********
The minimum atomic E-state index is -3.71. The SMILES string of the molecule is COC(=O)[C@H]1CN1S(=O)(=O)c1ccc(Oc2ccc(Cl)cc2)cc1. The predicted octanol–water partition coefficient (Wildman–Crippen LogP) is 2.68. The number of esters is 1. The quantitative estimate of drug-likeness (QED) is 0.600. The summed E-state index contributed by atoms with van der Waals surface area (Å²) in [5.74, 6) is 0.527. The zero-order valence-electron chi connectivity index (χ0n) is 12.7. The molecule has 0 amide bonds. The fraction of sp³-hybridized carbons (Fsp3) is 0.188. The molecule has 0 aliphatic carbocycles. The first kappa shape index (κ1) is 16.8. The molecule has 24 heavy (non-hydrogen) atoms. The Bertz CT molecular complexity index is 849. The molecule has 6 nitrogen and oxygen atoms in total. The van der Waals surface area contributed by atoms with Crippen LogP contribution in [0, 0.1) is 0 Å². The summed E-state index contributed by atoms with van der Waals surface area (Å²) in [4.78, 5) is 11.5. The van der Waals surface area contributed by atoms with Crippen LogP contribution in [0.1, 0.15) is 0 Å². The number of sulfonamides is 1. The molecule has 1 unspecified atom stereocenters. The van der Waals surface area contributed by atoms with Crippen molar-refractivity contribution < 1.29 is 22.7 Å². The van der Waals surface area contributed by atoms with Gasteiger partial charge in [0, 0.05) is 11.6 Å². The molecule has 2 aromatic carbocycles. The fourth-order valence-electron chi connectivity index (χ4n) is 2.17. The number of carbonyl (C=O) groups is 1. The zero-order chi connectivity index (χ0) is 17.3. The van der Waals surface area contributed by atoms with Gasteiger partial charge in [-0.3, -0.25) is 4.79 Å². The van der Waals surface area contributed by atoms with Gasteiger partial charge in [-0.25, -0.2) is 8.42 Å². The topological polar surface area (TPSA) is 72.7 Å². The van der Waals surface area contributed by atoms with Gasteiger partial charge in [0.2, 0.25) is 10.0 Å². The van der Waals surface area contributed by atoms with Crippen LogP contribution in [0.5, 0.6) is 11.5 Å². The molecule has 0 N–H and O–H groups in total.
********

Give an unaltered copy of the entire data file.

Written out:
The minimum atomic E-state index is -3.71. The SMILES string of the molecule is COC(=O)[C@H]1CN1S(=O)(=O)c1ccc(Oc2ccc(Cl)cc2)cc1. The predicted octanol–water partition coefficient (Wildman–Crippen LogP) is 2.68. The number of esters is 1. The quantitative estimate of drug-likeness (QED) is 0.600. The summed E-state index contributed by atoms with van der Waals surface area (Å²) in [5.74, 6) is 0.527. The zero-order valence-electron chi connectivity index (χ0n) is 12.7. The molecule has 0 amide bonds. The fraction of sp³-hybridized carbons (Fsp3) is 0.188. The molecule has 0 aliphatic carbocycles. The first kappa shape index (κ1) is 16.8. The molecule has 24 heavy (non-hydrogen) atoms. The Bertz CT molecular complexity index is 849. The molecule has 6 nitrogen and oxygen atoms in total. The van der Waals surface area contributed by atoms with Crippen LogP contribution in [0, 0.1) is 0 Å². The summed E-state index contributed by atoms with van der Waals surface area (Å²) in [4.78, 5) is 11.5. The van der Waals surface area contributed by atoms with Crippen LogP contribution in [0.1, 0.15) is 0 Å². The number of sulfonamides is 1. The molecule has 1 unspecified atom stereocenters. The van der Waals surface area contributed by atoms with Crippen molar-refractivity contribution < 1.29 is 22.7 Å². The van der Waals surface area contributed by atoms with Gasteiger partial charge in [0, 0.05) is 11.6 Å². The molecule has 2 aromatic carbocycles. The fourth-order valence-electron chi connectivity index (χ4n) is 2.17. The number of carbonyl (C=O) groups is 1. The zero-order chi connectivity index (χ0) is 17.3. The van der Waals surface area contributed by atoms with Gasteiger partial charge in [-0.3, -0.25) is 4.79 Å². The van der Waals surface area contributed by atoms with Gasteiger partial charge in [-0.25, -0.2) is 8.42 Å². The topological polar surface area (TPSA) is 72.7 Å². The van der Waals surface area contributed by atoms with Gasteiger partial charge in [0.2, 0.25) is 10.0 Å². The van der Waals surface area contributed by atoms with Crippen LogP contribution in [0.5, 0.6) is 11.5 Å². The molecule has 0 N–H and O–H groups in total.